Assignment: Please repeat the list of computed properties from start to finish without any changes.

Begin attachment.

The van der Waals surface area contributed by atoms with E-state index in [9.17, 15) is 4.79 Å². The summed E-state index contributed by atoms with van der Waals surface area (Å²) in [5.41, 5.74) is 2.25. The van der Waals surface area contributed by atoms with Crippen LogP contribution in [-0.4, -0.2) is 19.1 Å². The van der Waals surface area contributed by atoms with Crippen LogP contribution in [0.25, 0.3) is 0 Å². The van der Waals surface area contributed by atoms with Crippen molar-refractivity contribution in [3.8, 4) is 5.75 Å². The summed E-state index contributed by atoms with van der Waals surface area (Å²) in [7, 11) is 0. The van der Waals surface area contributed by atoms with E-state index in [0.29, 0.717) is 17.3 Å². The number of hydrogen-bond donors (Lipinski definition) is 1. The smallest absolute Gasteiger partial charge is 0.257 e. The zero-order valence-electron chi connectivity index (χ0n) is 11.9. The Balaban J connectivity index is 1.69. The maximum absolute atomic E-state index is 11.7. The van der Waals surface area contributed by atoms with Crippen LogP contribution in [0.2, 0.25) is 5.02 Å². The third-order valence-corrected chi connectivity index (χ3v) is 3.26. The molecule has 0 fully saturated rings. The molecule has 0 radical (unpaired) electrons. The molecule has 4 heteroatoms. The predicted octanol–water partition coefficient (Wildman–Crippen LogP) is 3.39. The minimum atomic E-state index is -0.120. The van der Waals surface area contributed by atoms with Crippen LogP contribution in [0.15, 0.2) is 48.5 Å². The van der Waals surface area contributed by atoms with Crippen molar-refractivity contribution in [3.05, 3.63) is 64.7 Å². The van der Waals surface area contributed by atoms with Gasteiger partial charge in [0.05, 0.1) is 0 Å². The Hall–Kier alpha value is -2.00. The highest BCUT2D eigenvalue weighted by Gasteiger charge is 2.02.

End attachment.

The van der Waals surface area contributed by atoms with E-state index in [9.17, 15) is 4.79 Å². The summed E-state index contributed by atoms with van der Waals surface area (Å²) in [5.41, 5.74) is 2.25. The van der Waals surface area contributed by atoms with Crippen LogP contribution in [-0.4, -0.2) is 19.1 Å². The van der Waals surface area contributed by atoms with Crippen LogP contribution in [0.25, 0.3) is 0 Å². The van der Waals surface area contributed by atoms with Crippen molar-refractivity contribution in [3.8, 4) is 5.75 Å². The summed E-state index contributed by atoms with van der Waals surface area (Å²) in [7, 11) is 0. The van der Waals surface area contributed by atoms with E-state index in [0.29, 0.717) is 17.3 Å². The number of hydrogen-bond donors (Lipinski definition) is 1. The smallest absolute Gasteiger partial charge is 0.257 e. The zero-order valence-electron chi connectivity index (χ0n) is 11.9. The Balaban J connectivity index is 1.69. The maximum absolute atomic E-state index is 11.7. The van der Waals surface area contributed by atoms with Crippen LogP contribution in [0.2, 0.25) is 5.02 Å². The third-order valence-corrected chi connectivity index (χ3v) is 3.26. The molecule has 0 fully saturated rings. The molecule has 0 radical (unpaired) electrons. The molecule has 4 heteroatoms. The predicted octanol–water partition coefficient (Wildman–Crippen LogP) is 3.39. The minimum atomic E-state index is -0.120. The van der Waals surface area contributed by atoms with Crippen LogP contribution in [0.15, 0.2) is 48.5 Å². The van der Waals surface area contributed by atoms with Crippen molar-refractivity contribution in [3.05, 3.63) is 64.7 Å². The van der Waals surface area contributed by atoms with Gasteiger partial charge in [0.05, 0.1) is 0 Å². The Hall–Kier alpha value is -2.00. The highest BCUT2D eigenvalue weighted by Gasteiger charge is 2.02.